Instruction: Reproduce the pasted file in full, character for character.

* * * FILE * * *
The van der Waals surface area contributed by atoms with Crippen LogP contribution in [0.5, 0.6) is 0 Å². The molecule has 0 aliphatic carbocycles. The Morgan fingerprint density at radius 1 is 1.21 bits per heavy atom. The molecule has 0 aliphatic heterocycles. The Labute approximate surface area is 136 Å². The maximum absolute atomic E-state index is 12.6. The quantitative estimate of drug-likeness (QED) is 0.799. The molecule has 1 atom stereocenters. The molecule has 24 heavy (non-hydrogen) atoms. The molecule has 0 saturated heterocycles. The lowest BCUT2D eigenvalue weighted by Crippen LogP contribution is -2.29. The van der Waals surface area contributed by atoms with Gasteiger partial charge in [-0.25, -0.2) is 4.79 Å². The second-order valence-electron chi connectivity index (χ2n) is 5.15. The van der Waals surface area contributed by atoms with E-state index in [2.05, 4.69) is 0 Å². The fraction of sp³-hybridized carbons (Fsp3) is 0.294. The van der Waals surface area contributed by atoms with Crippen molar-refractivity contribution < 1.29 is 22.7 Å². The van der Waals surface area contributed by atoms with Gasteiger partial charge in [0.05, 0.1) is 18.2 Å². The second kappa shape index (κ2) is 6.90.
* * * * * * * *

The van der Waals surface area contributed by atoms with Crippen LogP contribution in [0.5, 0.6) is 0 Å². The molecule has 0 aliphatic carbocycles. The Morgan fingerprint density at radius 1 is 1.21 bits per heavy atom. The molecule has 0 aliphatic heterocycles. The Labute approximate surface area is 136 Å². The maximum absolute atomic E-state index is 12.6. The quantitative estimate of drug-likeness (QED) is 0.799. The molecule has 1 atom stereocenters. The molecule has 24 heavy (non-hydrogen) atoms. The molecule has 0 saturated heterocycles. The lowest BCUT2D eigenvalue weighted by Crippen LogP contribution is -2.29. The van der Waals surface area contributed by atoms with Gasteiger partial charge in [-0.25, -0.2) is 4.79 Å². The second-order valence-electron chi connectivity index (χ2n) is 5.15. The van der Waals surface area contributed by atoms with E-state index in [2.05, 4.69) is 0 Å². The fraction of sp³-hybridized carbons (Fsp3) is 0.294. The van der Waals surface area contributed by atoms with Crippen molar-refractivity contribution < 1.29 is 22.7 Å². The van der Waals surface area contributed by atoms with Gasteiger partial charge in [0.05, 0.1) is 18.2 Å². The second kappa shape index (κ2) is 6.90.